The vehicle has been engineered by Toyota Motorsport (TMG) and retains its rear-wheel-drive, echoing that of the Celica TA64 Twin-cam Turbo of the 1980s.
The decision to build this car is to align the motorsport aspect of Toyota with the brands new “fun to drive, again” theme that runs through its new product range. The model taking part in the WRC is just a prototype with the aim of producing a cost-effective competition model for private customers to participate in motorsport.
The vehicle’s official job is to act as the “pathfinder” zero car, which is driven by double women’s world rally champion, Isolde Holderied, through each stage as a safety test immediately ahead of the field.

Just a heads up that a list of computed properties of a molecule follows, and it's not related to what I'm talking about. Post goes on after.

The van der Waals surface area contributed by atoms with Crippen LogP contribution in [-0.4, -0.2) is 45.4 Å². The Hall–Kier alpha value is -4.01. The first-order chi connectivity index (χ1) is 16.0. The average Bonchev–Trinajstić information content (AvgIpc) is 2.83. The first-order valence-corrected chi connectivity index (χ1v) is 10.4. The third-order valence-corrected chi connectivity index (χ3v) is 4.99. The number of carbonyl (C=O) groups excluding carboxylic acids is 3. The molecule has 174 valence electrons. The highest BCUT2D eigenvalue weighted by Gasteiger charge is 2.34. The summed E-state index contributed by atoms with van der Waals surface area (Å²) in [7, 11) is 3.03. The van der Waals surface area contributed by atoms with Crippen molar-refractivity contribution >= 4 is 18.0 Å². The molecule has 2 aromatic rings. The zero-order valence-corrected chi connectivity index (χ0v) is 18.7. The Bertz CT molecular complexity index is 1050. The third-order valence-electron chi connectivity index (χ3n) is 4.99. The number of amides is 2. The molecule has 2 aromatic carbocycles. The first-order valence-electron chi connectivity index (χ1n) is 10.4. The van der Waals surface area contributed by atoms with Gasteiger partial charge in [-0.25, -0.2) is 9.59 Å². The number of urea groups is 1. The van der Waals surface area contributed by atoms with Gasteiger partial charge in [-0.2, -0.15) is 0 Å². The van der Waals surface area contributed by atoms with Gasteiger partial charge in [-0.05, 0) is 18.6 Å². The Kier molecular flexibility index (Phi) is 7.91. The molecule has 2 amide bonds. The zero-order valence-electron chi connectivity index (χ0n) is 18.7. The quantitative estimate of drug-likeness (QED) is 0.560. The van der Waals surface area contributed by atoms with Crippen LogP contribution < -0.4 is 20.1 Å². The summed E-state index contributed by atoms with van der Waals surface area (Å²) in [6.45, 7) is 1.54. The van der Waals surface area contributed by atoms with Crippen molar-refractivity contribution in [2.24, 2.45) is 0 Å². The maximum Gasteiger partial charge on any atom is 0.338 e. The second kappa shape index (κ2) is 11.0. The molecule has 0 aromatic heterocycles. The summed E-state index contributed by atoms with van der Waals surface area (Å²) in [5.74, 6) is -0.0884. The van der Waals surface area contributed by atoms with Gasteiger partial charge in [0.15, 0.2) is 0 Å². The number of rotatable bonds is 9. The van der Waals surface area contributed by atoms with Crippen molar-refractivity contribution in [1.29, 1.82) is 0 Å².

The FIA R3 class - in which the car will eventually compete - allows modifications to be made to the two-litre boxer engine. These include changes to the software and to physical elements such as the cam-lift and compression ratio, which is expected to increase the unit’s output, from between 176kW and 184kW. Power will be sent through a sequential shift six-speed transmission and a limited-slip rear differential, together with a weight-optimised safety cage, designed to FIA requirements.
The first customer cars will be available in kit form during the first quarter of 2015, with prices expected to be comparable with other R3 cars. Prices will be announced following confirmation of final specifications.